This isn’t brand spankin’ new because it was tested in certain regions a year ago. I’m not sure if the testing has expanded or if there’s a slow nationwide rollout going on. But there’s no mention of it on 7Up’s website or social media. What’s simple about his 7Up? It has six ingredients. Since it’s only six, I’m going to list them here: filtered carbonated water, sugar, citric acid, lemon extract, lime extract, and stevia leaf extract. (Spotted by @JonJDGates at Baker’s and Robbie at Walmart.)
15 thoughts to “SPOTTED: Simple 7Up”
I’d get it. Simple is good. 🙂
Doesn’t taste the same!! The “zing” is gone! Won’t drink it again….hubby can drink the rest of it, he doesn’t seem to taste a difference!
While this is *probably* what the customer really wants from a soft drink, it has to be said that the reason the major soft drink makers use high-fructose corn syrup is COST. That, along with artificial sweeteners and colors makes the stuff cheap enough that Americans can consume the stuff in bulk.
Filtered carbonated water, sugar……OK, I’m listening.
Citric acid, lemon extract, lime extract……So far, so good.
And stevia leaf extract……Oh no!, this ruins it for me.
Many people don’t mind Stevia at all, and it helps them cut down on sugar.
Yet, there’s a percentage of us who get a horrific, bitter aftertaste from Stevia.
I’ll just call it some sort of genetic predisposition for now.
Here’s a bit of info on Stevia and what I’m referring to:
Stevia in its raw form is not approved for use as a food additive by the US Food and Drug Administration (FDA). However, the FDA approved one of the naturally-occurring compounds found in stevia, Rebaudioside A (Reb-A), in 2008. This means that most products currently being sold on grocery shelves labeled as “stevia” and approved for human consumption are highly-purified extracts of Reb-A.
In humans, taste buds on the tongue contain receptors to identify sweet and bitter chemical compounds. There is only one receptor that identifies sweet tastes, but there are 25 different receptors for bitter tastes. Chemical compounds found in the stevia plant interact with both the sweet and bitter receptors, leading to its signature bitter aftertaste.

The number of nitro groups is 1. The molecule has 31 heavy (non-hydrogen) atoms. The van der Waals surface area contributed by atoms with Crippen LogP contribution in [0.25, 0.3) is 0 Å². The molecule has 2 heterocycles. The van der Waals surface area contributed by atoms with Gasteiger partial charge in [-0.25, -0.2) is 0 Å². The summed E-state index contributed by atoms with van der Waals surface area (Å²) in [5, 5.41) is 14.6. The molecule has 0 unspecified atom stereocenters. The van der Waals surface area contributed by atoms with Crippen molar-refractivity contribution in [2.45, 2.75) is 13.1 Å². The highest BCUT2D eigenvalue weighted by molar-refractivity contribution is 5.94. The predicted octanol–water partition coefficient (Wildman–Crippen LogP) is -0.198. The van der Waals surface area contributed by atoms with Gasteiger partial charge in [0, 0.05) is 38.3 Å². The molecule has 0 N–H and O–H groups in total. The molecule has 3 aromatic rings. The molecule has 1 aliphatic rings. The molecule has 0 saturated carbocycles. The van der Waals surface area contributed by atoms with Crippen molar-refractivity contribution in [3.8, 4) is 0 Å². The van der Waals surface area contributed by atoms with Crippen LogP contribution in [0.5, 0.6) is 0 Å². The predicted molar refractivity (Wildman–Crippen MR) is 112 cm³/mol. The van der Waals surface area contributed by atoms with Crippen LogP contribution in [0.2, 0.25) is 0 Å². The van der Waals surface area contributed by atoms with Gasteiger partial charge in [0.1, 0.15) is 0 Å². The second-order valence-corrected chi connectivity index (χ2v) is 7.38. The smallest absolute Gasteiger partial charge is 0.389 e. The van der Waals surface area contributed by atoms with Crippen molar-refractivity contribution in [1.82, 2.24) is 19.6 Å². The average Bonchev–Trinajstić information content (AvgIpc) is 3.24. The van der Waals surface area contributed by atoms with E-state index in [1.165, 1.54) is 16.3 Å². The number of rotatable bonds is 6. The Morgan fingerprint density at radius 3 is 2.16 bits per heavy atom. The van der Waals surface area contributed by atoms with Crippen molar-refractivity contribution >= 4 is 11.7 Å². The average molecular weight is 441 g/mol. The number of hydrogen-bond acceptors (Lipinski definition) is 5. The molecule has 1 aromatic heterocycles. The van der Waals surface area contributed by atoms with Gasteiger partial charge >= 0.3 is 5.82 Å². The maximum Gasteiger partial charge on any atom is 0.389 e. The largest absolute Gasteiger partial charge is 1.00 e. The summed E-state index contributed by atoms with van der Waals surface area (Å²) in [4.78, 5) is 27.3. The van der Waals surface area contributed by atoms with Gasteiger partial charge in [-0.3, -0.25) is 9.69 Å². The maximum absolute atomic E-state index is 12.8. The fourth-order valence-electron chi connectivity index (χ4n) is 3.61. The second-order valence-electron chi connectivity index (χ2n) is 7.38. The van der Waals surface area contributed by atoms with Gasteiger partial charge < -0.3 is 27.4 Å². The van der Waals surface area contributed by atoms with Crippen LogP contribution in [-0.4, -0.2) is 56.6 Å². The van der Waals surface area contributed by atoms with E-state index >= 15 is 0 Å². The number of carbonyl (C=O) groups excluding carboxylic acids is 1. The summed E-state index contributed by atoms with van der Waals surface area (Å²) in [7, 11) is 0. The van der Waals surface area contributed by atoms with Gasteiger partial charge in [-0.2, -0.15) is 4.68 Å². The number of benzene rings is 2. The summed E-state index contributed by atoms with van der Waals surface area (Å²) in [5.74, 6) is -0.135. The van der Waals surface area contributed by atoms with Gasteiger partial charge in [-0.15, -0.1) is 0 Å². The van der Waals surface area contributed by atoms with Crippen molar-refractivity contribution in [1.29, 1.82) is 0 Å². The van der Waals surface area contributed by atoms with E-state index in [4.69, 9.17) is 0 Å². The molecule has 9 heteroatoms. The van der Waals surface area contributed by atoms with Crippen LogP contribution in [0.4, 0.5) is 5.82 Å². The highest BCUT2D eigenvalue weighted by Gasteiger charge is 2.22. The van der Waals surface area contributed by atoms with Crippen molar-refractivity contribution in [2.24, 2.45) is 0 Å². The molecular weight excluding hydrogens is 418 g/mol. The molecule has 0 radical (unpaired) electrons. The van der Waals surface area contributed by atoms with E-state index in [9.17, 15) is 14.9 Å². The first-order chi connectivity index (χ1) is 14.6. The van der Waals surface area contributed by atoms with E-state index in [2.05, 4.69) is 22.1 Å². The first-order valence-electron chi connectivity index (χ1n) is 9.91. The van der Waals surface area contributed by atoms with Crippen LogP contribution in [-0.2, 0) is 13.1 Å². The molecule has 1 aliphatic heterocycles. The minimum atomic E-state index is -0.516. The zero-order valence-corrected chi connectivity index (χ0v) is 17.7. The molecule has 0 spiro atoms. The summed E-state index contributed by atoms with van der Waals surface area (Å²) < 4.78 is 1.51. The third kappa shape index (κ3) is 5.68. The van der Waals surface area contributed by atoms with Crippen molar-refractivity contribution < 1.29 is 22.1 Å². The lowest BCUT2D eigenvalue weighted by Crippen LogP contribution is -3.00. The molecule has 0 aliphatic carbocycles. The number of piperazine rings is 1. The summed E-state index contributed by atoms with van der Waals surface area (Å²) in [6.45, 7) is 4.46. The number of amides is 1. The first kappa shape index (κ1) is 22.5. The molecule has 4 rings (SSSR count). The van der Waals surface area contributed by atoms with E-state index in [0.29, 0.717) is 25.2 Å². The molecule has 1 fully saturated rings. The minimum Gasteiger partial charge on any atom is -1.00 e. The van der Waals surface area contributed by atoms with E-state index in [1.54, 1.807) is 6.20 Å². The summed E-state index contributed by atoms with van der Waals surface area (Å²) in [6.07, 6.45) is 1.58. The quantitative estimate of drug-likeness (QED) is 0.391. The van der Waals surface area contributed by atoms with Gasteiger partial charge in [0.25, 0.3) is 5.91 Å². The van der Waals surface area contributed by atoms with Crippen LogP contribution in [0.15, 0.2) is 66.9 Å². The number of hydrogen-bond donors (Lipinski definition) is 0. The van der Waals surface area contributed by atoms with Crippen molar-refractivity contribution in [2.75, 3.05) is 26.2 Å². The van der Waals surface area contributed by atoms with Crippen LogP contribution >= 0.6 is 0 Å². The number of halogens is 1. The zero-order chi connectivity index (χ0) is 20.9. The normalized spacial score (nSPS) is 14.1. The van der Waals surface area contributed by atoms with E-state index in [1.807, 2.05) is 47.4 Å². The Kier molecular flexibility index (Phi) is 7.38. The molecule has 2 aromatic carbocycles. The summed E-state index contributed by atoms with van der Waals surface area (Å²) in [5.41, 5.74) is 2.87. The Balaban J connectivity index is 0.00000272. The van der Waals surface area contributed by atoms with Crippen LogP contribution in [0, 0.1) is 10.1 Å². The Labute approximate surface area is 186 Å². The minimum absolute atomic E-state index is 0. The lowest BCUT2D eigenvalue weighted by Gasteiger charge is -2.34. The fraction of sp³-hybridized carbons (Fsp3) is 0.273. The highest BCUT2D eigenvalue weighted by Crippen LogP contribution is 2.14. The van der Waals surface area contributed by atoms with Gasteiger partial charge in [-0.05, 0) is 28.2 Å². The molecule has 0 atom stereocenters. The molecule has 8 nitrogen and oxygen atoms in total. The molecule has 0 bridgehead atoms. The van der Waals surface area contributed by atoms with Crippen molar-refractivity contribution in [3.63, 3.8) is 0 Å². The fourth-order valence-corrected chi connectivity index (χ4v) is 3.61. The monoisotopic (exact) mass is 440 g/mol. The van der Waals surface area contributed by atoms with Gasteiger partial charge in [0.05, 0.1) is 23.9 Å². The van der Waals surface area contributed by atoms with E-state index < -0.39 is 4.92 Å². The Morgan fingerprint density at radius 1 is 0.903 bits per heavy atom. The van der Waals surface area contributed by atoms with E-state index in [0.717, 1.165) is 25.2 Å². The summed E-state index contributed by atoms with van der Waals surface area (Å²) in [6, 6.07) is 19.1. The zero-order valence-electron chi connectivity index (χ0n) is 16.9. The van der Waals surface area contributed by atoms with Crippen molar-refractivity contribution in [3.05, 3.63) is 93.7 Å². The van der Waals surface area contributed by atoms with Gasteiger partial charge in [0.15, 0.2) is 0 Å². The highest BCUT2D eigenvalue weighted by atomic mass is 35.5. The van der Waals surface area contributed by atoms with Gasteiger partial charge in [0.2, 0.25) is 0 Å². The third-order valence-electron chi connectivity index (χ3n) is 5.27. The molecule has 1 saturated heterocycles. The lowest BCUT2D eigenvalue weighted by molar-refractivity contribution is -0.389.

Furthermore, there is already 28grams of sugar in each can so what was the point of adding stevia?
Regular 7Up has 38g of sugar.
Not much of a difference.
I’m not sure what they’re trying to accomplish here.
I love it when companies market a new version of their product as using real ingredients. I always think, so then what were you selling us up to this point and why weren’t you using real ingredients to begin with?
I love the can and logo design.
It’s kinda funny that they couldn’t include just one more ingredient…
lol, so close!
I just saw this here in southern CA at a Ralphs. I wondered if that’s what it was, and it is. Sierra Mist did this before their “Mist Twst” rebrand (which was undone. Not sure what exists now). I really liked it. Mountain Dew is different, but could use this treatment (unless that’s already a thing?)
You should win a prize for being the seventh commenter…
Would have been a slam dunk success if they hadn’t pointlessly ruined it with stevia. Mountain Dew Ice failed because of artificial sweeteners, I’m sure this will too.
Tried it today…..hate the stevia bitter taste. Won’t buy again. Just use real sugar!!!!
I bought some of the new 7 UP & I am not loving it. It has a very tin like taste. I don’t know what that is, but I won’t buy them again. My favorite is the Cherry 7UP, which I can not find anywhere, anymore.
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